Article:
Italy abounds with medieval history, much of it violent. But in the town of Ivrea each February, this past is celebrated with an altogether less bloody battle. Sometime during the 12th or 13th century, the townsfolk of Ivrea were said to have overthrown their cruel overlord.
With cerulean blue waters, coral-sand beaches, and lush mountain retreats, the Philippines has much to recommend it as a travel and retirement destination. And if you’re in the mood to celebrate, head to the Philippines this January.
The holiday season is usually devoted to celebration and cheer. But in Edinburgh, Scotland this New Year’s Eve, keeping evil spirits at bay is also on the agenda. That’s what Hogmaney is all about. It’s a friendly, inclusive twist on an old pagan tradition.
With its wonderful selection of craft beers and chocolates, Brussels, Belgium’s capital, has much to recommend it at any time of year. But in November, you have even more reason to visit this modern European metropolis, when the Brussels Light Festival returns to town.
As this month’s cover story on Mexico’s Colonial Highlands reveals, the city of San Miguel de Allende is never short of festivals for you to enjoy. If you’re spending some time here this October, you’ll get to enjoy La Calaca, which kicks off toward the end of the month.
For Janet Hitchens, exploring the lush hills of Panama’s Veraguas province is a far cry from battening down the hatches for cold Michigan winters. “People come here and feel better because of the weather,” she says. “I like to think of it as like Michigan in July."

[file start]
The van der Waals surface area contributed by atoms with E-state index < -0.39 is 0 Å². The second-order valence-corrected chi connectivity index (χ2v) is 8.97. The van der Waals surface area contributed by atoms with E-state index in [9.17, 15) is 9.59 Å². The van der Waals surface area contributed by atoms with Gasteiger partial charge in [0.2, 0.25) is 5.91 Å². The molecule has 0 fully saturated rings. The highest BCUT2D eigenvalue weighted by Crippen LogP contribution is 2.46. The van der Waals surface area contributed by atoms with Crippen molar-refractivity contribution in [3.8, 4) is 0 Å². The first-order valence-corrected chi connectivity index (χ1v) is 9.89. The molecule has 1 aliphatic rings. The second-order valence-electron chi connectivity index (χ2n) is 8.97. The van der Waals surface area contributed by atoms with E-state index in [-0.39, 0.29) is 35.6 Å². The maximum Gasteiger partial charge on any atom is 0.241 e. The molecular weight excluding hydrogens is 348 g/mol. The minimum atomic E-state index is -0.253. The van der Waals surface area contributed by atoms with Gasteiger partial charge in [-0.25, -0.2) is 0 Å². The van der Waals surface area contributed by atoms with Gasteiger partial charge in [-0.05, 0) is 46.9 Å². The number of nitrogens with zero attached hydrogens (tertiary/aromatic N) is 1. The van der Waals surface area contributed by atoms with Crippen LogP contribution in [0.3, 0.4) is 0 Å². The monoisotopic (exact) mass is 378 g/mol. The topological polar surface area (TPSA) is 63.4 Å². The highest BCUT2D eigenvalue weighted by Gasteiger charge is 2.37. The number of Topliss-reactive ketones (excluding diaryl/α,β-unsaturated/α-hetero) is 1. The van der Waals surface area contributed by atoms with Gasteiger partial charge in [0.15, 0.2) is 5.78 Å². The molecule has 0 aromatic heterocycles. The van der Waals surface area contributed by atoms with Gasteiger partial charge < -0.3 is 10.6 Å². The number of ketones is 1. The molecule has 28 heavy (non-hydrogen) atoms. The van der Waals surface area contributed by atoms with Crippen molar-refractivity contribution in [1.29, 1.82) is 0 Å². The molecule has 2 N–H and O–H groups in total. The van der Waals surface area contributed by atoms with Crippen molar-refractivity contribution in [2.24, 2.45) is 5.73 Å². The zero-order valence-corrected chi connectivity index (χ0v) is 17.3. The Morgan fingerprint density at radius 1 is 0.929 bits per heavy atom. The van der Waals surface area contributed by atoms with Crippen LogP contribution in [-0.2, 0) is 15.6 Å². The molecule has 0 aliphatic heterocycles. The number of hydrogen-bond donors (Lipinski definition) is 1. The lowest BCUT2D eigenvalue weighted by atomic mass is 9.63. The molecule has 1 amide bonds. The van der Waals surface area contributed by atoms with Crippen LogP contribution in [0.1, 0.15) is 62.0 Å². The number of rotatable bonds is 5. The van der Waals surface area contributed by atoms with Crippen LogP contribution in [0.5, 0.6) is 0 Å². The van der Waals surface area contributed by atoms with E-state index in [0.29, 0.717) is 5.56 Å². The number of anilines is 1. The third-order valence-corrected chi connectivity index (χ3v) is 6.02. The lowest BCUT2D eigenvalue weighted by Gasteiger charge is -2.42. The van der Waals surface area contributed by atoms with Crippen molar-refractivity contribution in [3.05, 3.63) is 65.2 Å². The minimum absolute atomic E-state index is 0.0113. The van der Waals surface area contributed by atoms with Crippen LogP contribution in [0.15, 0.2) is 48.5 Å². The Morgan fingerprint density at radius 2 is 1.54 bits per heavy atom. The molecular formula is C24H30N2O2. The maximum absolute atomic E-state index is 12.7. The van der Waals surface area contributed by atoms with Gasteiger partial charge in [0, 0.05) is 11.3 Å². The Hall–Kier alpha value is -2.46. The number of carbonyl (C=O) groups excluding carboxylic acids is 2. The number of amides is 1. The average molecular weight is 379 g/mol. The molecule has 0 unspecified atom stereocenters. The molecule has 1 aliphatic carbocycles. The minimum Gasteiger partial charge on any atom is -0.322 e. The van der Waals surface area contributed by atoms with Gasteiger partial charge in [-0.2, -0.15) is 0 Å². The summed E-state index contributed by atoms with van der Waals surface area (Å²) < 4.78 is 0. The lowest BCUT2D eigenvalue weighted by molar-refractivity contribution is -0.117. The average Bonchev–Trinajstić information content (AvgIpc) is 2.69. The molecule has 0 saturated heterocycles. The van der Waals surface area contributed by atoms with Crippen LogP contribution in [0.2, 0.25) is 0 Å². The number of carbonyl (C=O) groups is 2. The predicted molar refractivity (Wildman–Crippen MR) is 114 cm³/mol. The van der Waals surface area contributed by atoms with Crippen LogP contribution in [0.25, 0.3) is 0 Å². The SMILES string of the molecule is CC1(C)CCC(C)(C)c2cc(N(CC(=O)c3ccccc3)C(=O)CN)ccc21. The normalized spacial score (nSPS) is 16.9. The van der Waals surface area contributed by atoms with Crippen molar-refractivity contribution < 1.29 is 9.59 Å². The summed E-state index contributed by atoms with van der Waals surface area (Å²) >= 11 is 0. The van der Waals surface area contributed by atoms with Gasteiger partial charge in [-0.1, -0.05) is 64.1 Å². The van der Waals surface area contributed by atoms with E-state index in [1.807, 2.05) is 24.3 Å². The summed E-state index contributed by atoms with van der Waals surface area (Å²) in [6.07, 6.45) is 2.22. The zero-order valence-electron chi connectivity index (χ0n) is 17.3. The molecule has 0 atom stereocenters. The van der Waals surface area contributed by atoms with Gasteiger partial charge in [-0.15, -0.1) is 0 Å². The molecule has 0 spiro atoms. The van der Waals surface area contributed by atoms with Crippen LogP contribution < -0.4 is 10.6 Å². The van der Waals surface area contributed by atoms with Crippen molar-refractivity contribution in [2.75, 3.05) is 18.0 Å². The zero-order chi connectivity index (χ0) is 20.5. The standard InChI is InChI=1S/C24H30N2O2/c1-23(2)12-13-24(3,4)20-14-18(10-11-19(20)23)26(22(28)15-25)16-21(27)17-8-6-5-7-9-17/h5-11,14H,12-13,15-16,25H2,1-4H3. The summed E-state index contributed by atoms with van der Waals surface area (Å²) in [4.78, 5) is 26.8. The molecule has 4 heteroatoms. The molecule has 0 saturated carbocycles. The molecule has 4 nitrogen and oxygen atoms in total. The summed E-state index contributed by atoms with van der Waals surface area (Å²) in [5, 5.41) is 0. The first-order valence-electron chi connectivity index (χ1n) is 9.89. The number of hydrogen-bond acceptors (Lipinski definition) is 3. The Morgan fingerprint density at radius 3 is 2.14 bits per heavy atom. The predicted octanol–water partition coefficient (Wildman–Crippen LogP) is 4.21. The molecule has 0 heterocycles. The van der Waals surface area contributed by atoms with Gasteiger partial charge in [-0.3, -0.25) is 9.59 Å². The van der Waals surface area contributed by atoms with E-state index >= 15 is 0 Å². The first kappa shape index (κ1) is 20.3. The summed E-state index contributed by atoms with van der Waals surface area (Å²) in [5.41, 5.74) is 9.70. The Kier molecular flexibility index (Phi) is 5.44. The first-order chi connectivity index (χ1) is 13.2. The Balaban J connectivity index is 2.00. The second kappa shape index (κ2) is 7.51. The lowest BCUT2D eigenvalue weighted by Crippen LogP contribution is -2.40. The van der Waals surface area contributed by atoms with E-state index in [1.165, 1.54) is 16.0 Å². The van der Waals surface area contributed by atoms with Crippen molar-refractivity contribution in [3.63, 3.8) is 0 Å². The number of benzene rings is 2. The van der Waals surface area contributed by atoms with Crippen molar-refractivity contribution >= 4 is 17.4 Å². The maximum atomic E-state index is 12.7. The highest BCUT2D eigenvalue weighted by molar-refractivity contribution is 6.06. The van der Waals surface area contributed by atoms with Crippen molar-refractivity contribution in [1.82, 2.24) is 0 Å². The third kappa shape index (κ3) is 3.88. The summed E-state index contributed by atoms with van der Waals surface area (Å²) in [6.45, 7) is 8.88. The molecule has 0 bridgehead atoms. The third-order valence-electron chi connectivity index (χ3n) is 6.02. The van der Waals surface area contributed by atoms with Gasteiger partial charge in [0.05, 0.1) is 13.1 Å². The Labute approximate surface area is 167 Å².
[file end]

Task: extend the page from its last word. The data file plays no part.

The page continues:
Lying on Ireland’s wild Atlantic coast, the city of Galway is renowned as the nation’s seafood capital. And the last week of September is the best time of year to experience the finest fare Galwegian waters have to offer.
Spain’s warm sun helps grow a huge selection of fruits and vegetables…including tomatoes. But far from being cooked or sliced into a salad, tomatoes are put to a very different use on August 31 in the town of Buñol.
"I swore that, when I retired, I would never have to wear a jacket or a long-sleeved shirt again,” says Alan Worline. Luckily for Alan, he found the perfect place to do just that: in David, one of Panama’s hottest cities.
Most people try to avoid getting covered with mud. That social norm goes out the window each July in Boryeong, South Korea, when the Boryeong Mud Festival returns to town. The local mud is said to have special healing qualities. So in the spirit of healing, locals have devised a range of activities for indulging in the local mud, from mud wrestling to the Mr. Mud contest. There’s even a special kids’ area where younger mud enthusiasts can wallow in peace. The festival has taken on an international air in recent years, attracting top-quality pop and hip-hop musicians to entertain the millions of mud worshippers. A fun (if messy) time is sure to await you.